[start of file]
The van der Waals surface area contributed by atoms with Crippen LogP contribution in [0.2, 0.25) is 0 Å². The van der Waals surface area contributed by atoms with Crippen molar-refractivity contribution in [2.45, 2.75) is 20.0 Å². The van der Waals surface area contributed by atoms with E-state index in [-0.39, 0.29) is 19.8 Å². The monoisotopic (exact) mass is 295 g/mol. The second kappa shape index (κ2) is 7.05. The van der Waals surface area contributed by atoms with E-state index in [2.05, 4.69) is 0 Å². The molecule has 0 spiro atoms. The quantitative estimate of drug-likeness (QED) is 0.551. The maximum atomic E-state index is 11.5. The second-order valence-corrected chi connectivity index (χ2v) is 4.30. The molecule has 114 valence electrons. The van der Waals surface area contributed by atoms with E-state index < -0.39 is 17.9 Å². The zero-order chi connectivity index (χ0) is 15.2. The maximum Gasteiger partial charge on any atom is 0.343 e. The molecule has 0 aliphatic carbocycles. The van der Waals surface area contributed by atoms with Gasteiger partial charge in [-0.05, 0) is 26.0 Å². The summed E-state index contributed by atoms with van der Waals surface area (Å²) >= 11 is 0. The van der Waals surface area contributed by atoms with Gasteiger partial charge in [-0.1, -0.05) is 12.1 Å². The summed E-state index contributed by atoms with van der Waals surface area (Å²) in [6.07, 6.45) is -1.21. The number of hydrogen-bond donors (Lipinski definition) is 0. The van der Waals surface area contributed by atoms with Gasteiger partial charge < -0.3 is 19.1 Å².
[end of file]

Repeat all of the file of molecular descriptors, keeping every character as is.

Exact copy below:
The van der Waals surface area contributed by atoms with Crippen LogP contribution in [0.2, 0.25) is 0 Å². The van der Waals surface area contributed by atoms with Crippen molar-refractivity contribution in [2.45, 2.75) is 20.0 Å². The van der Waals surface area contributed by atoms with E-state index in [-0.39, 0.29) is 19.8 Å². The monoisotopic (exact) mass is 295 g/mol. The second kappa shape index (κ2) is 7.05. The van der Waals surface area contributed by atoms with E-state index in [2.05, 4.69) is 0 Å². The molecule has 0 spiro atoms. The quantitative estimate of drug-likeness (QED) is 0.551. The maximum atomic E-state index is 11.5. The second-order valence-corrected chi connectivity index (χ2v) is 4.30. The molecule has 114 valence electrons. The van der Waals surface area contributed by atoms with E-state index < -0.39 is 17.9 Å². The zero-order chi connectivity index (χ0) is 15.2. The maximum Gasteiger partial charge on any atom is 0.343 e. The molecule has 0 aliphatic carbocycles. The van der Waals surface area contributed by atoms with Gasteiger partial charge in [-0.05, 0) is 26.0 Å². The summed E-state index contributed by atoms with van der Waals surface area (Å²) >= 11 is 0. The van der Waals surface area contributed by atoms with Gasteiger partial charge in [-0.1, -0.05) is 12.1 Å². The summed E-state index contributed by atoms with van der Waals surface area (Å²) in [6.07, 6.45) is -1.21. The number of hydrogen-bond donors (Lipinski definition) is 0. The van der Waals surface area contributed by atoms with Gasteiger partial charge < -0.3 is 19.1 Å².